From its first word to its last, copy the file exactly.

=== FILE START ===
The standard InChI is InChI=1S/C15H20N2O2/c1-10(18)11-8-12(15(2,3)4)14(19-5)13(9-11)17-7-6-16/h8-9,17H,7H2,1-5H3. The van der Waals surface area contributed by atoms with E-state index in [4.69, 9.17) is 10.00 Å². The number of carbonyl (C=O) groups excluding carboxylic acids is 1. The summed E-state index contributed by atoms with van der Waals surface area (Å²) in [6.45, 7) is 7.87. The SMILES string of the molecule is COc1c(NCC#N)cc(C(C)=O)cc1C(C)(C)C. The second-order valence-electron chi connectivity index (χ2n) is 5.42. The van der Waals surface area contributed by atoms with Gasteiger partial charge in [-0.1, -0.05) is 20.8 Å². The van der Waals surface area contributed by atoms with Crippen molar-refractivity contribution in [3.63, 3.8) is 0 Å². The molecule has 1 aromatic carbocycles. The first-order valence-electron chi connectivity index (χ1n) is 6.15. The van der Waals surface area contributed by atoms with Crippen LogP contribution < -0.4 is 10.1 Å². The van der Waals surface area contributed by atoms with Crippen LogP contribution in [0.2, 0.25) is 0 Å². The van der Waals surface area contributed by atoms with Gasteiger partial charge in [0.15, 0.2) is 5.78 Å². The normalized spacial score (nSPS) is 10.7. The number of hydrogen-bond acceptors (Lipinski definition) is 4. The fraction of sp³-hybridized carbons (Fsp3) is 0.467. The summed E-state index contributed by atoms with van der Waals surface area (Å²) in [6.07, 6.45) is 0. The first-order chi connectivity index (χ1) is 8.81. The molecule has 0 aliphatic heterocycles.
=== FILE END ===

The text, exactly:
The standard InChI is InChI=1S/C15H20N2O2/c1-10(18)11-8-12(15(2,3)4)14(19-5)13(9-11)17-7-6-16/h8-9,17H,7H2,1-5H3. The van der Waals surface area contributed by atoms with E-state index in [4.69, 9.17) is 10.00 Å². The number of carbonyl (C=O) groups excluding carboxylic acids is 1. The summed E-state index contributed by atoms with van der Waals surface area (Å²) in [6.45, 7) is 7.87. The SMILES string of the molecule is COc1c(NCC#N)cc(C(C)=O)cc1C(C)(C)C. The second-order valence-electron chi connectivity index (χ2n) is 5.42. The van der Waals surface area contributed by atoms with Gasteiger partial charge in [-0.1, -0.05) is 20.8 Å². The van der Waals surface area contributed by atoms with Crippen molar-refractivity contribution in [3.63, 3.8) is 0 Å². The molecule has 1 aromatic carbocycles. The first-order valence-electron chi connectivity index (χ1n) is 6.15. The van der Waals surface area contributed by atoms with Crippen LogP contribution < -0.4 is 10.1 Å². The van der Waals surface area contributed by atoms with Crippen LogP contribution in [0.2, 0.25) is 0 Å². The van der Waals surface area contributed by atoms with Gasteiger partial charge in [0.15, 0.2) is 5.78 Å². The normalized spacial score (nSPS) is 10.7. The number of hydrogen-bond acceptors (Lipinski definition) is 4. The fraction of sp³-hybridized carbons (Fsp3) is 0.467. The summed E-state index contributed by atoms with van der Waals surface area (Å²) in [6.07, 6.45) is 0. The first-order chi connectivity index (χ1) is 8.81. The molecule has 0 aliphatic heterocycles.